Tulsa Sports Commission launches new program to advance womens athletics in Tulsa10.28.2014
The Tulsa Sports Commission has launched an initiative to empower women and girls through sports and fitness in the Tulsa area, the organization announced Tuesday. Athletic Women Excel, or AWE Tulsa, will focus on retaining, recruiting, developing and enhancing local women’s athletic events, programs and organizations for their economic and personal health benefits.
“Physical fitness is an answer to so many of the potential physical, mental and social obstacles facing women today,” said Paula Marshall, AWE Tulsa’s founding chair and CEO of Bama Companies. “It’s critical that we come together as a region to protect and advance the avenues through which women and girls can express themselves and achieve new heights through physical activity.”
Inspired by the Tulsa Sports Commission’s MOVE Forum, a regular gathering of local stakeholders in women fitness, AWE Tulsa has assembled a growing number of such stakeholders — 35 as of Tuesday – to report to the Tulsa Sports Commission board of directors as a volunteer committee divided into four subcommittees:
“Retain” — This subcommittee will lead efforts to retain athletic events and groups that contribute to the economic prosperity of Tulsa and empower women, such as Tulsa Shock, the Tulsa Run and Tulsa Tough. Co-chairs Marlene Livaudais, Nancy Hicks and Kim Pettit.
“Recruit” — This subcommittee will provide insight and connections to potential external markets and events that would be new to the Tulsa area, such as college sports tournaments. Chair Lew Erickson.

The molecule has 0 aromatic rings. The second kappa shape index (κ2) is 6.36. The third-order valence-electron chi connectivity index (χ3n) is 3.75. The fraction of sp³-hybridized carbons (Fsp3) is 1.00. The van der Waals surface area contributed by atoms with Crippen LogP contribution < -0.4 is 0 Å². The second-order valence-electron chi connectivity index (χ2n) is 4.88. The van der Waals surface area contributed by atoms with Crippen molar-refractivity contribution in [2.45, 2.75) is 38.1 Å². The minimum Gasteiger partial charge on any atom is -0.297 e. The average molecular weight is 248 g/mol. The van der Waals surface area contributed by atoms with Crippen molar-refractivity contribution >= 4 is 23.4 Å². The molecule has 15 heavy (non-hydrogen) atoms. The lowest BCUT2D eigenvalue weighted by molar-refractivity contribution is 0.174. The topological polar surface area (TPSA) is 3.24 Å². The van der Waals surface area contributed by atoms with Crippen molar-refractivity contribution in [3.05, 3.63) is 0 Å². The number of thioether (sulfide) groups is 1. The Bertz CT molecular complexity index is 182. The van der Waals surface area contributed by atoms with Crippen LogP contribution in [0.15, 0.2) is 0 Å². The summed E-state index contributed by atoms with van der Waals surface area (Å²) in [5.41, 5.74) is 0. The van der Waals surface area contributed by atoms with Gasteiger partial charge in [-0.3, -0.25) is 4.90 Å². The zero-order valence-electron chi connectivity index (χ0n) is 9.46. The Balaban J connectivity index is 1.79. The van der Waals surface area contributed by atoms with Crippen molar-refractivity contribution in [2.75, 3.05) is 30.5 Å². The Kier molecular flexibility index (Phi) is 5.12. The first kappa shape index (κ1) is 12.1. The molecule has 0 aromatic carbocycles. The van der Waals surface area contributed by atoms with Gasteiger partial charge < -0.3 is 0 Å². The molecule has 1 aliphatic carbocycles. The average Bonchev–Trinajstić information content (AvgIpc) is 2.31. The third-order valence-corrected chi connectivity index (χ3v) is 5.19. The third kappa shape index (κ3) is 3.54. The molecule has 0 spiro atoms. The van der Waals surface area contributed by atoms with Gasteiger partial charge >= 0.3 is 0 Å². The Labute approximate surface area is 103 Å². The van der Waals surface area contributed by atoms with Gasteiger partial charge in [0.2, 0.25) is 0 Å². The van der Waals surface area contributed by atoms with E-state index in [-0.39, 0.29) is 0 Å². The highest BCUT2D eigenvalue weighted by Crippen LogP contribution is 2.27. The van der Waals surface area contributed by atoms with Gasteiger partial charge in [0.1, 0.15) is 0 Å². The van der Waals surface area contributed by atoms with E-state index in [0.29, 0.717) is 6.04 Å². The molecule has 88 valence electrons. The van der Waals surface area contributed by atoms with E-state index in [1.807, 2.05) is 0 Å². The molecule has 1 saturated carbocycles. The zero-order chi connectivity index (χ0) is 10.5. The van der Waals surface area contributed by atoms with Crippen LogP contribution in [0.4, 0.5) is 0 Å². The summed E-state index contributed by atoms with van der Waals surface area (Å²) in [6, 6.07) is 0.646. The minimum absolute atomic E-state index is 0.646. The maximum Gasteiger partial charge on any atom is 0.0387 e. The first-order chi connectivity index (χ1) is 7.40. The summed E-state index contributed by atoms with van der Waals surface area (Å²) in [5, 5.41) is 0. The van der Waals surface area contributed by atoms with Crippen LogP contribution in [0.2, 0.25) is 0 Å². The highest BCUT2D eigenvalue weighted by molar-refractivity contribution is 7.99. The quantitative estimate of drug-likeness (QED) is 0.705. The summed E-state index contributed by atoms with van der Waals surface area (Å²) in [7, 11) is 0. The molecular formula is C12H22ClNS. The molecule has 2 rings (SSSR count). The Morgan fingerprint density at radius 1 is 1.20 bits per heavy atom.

“Develop” — This subcommittee will create new events, partnerships and activities to generate a core group of women’s athletic events that contribute to AWE Tulsa’s mission. Co-chairs Timberly Harding and Lori Dreiling.
“Enhance” — This subcommittee will focus on marketing and strategic partnerships to use sports-related assets to enhance brand awareness of Tulsa. Co-chairs Lynn Jones and Alicia Evicks.
“With the recent success of the Tulsa Shock and the strength of our female collegiate programs, women’s athletics in Tulsa have truly begun to come into their own,” said Ray Hoyt, senior vice president of VisitTulsa, the Tulsa Sports Commission’s parent organization. “Women’s sporting events bring money into our economy, and their increasing visibility is a win for sports fans and female athletes throughout our area.”
Marshall, who golfs and plays tennis in her spare time, said it’s important that girls know athletics aren’t only a male endeavor. AWE Tulsa will work to inspire them toward lifelong athleticism by promoting active lifestyles and showcasing high-level competition, she added.
“It’s a founding principle of AWE Tulsa that women can and should be athletes,” she said. “The strength created by the challenge, sportsmanship and reward of reaching for the athletic endeavor sets the stage for success throughout a woman’s life. Athletic women really do excel.”
According to the Women’s Sports Foundation, female participation in high school sports has increased by more than 900 percent since 1972. The foundation reports that engaging in athletics has been found to improve educational attainment for girls and reduce the risk of breast cancer, osteoporosis, depression and suicide in women.
To get involved in AWE Tulsa, email Katie Nicholas, operations and development manager for the Tulsa Sports Commission, at email@example.com.
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